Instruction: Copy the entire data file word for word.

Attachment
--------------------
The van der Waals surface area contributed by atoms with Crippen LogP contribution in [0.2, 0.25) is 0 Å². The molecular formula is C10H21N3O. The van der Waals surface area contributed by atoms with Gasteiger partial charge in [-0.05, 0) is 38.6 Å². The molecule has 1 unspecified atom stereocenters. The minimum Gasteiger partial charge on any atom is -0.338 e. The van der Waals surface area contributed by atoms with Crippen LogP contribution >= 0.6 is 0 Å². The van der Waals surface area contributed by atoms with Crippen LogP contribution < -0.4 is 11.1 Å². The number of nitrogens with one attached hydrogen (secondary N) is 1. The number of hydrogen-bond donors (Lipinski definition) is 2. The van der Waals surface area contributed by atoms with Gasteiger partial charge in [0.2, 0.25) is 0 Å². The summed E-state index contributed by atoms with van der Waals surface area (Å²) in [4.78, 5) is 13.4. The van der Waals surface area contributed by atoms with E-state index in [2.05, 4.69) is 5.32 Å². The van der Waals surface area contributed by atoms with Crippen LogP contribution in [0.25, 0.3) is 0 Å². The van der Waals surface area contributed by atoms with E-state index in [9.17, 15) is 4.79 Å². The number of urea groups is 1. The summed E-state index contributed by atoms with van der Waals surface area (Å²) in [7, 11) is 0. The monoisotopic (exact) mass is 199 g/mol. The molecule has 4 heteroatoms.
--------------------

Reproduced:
The van der Waals surface area contributed by atoms with Crippen LogP contribution in [0.2, 0.25) is 0 Å². The molecular formula is C10H21N3O. The van der Waals surface area contributed by atoms with Gasteiger partial charge in [-0.05, 0) is 38.6 Å². The molecule has 1 unspecified atom stereocenters. The minimum Gasteiger partial charge on any atom is -0.338 e. The van der Waals surface area contributed by atoms with Crippen LogP contribution >= 0.6 is 0 Å². The van der Waals surface area contributed by atoms with Crippen LogP contribution < -0.4 is 11.1 Å². The number of nitrogens with one attached hydrogen (secondary N) is 1. The number of hydrogen-bond donors (Lipinski definition) is 2. The van der Waals surface area contributed by atoms with Gasteiger partial charge in [0.2, 0.25) is 0 Å². The summed E-state index contributed by atoms with van der Waals surface area (Å²) in [4.78, 5) is 13.4. The van der Waals surface area contributed by atoms with E-state index in [2.05, 4.69) is 5.32 Å². The van der Waals surface area contributed by atoms with Crippen LogP contribution in [0.25, 0.3) is 0 Å². The van der Waals surface area contributed by atoms with E-state index in [9.17, 15) is 4.79 Å². The number of urea groups is 1. The summed E-state index contributed by atoms with van der Waals surface area (Å²) in [7, 11) is 0. The monoisotopic (exact) mass is 199 g/mol. The molecule has 4 heteroatoms.